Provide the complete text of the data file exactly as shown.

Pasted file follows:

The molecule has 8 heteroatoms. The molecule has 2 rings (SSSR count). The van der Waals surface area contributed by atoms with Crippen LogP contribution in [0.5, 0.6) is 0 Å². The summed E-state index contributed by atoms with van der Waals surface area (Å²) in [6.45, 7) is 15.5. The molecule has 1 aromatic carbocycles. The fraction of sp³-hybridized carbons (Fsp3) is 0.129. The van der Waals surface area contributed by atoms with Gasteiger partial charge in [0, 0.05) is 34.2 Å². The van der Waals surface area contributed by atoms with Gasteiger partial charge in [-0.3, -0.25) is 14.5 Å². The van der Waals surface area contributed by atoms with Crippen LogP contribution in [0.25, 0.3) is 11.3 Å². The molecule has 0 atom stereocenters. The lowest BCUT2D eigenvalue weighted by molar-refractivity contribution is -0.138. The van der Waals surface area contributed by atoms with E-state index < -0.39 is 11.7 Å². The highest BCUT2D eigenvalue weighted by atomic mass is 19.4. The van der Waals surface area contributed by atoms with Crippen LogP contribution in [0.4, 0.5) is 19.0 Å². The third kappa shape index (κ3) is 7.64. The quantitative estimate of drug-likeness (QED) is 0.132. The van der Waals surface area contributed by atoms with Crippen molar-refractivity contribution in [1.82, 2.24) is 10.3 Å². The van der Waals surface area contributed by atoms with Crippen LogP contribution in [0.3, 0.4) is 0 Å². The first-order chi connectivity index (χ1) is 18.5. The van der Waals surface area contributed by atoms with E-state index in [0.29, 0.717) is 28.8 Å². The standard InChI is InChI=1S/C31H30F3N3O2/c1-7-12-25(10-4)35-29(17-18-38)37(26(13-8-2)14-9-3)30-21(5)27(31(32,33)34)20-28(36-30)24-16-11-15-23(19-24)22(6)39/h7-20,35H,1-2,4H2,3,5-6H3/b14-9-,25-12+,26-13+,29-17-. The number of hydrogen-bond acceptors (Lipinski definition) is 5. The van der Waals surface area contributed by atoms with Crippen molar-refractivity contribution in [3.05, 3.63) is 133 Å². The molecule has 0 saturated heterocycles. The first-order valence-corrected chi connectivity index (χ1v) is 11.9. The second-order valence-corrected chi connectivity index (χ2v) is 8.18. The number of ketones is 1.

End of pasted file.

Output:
The molecule has 8 heteroatoms. The molecule has 2 rings (SSSR count). The van der Waals surface area contributed by atoms with Crippen LogP contribution in [0.5, 0.6) is 0 Å². The summed E-state index contributed by atoms with van der Waals surface area (Å²) in [6.45, 7) is 15.5. The molecule has 1 aromatic carbocycles. The fraction of sp³-hybridized carbons (Fsp3) is 0.129. The van der Waals surface area contributed by atoms with Gasteiger partial charge in [0, 0.05) is 34.2 Å². The van der Waals surface area contributed by atoms with Gasteiger partial charge in [-0.3, -0.25) is 14.5 Å². The van der Waals surface area contributed by atoms with Crippen LogP contribution in [0.25, 0.3) is 11.3 Å². The molecule has 0 atom stereocenters. The lowest BCUT2D eigenvalue weighted by molar-refractivity contribution is -0.138. The van der Waals surface area contributed by atoms with E-state index < -0.39 is 11.7 Å². The highest BCUT2D eigenvalue weighted by atomic mass is 19.4. The van der Waals surface area contributed by atoms with Crippen LogP contribution in [0.4, 0.5) is 19.0 Å². The third kappa shape index (κ3) is 7.64. The quantitative estimate of drug-likeness (QED) is 0.132. The van der Waals surface area contributed by atoms with Crippen molar-refractivity contribution in [1.82, 2.24) is 10.3 Å². The van der Waals surface area contributed by atoms with Crippen LogP contribution in [0.3, 0.4) is 0 Å². The first-order chi connectivity index (χ1) is 18.5. The van der Waals surface area contributed by atoms with E-state index in [0.29, 0.717) is 28.8 Å². The standard InChI is InChI=1S/C31H30F3N3O2/c1-7-12-25(10-4)35-29(17-18-38)37(26(13-8-2)14-9-3)30-21(5)27(31(32,33)34)20-28(36-30)24-16-11-15-23(19-24)22(6)39/h7-20,35H,1-2,4H2,3,5-6H3/b14-9-,25-12+,26-13+,29-17-. The number of hydrogen-bond acceptors (Lipinski definition) is 5. The van der Waals surface area contributed by atoms with Crippen molar-refractivity contribution in [3.05, 3.63) is 133 Å². The molecule has 0 saturated heterocycles. The first-order valence-corrected chi connectivity index (χ1v) is 11.9. The second-order valence-corrected chi connectivity index (χ2v) is 8.18. The number of ketones is 1.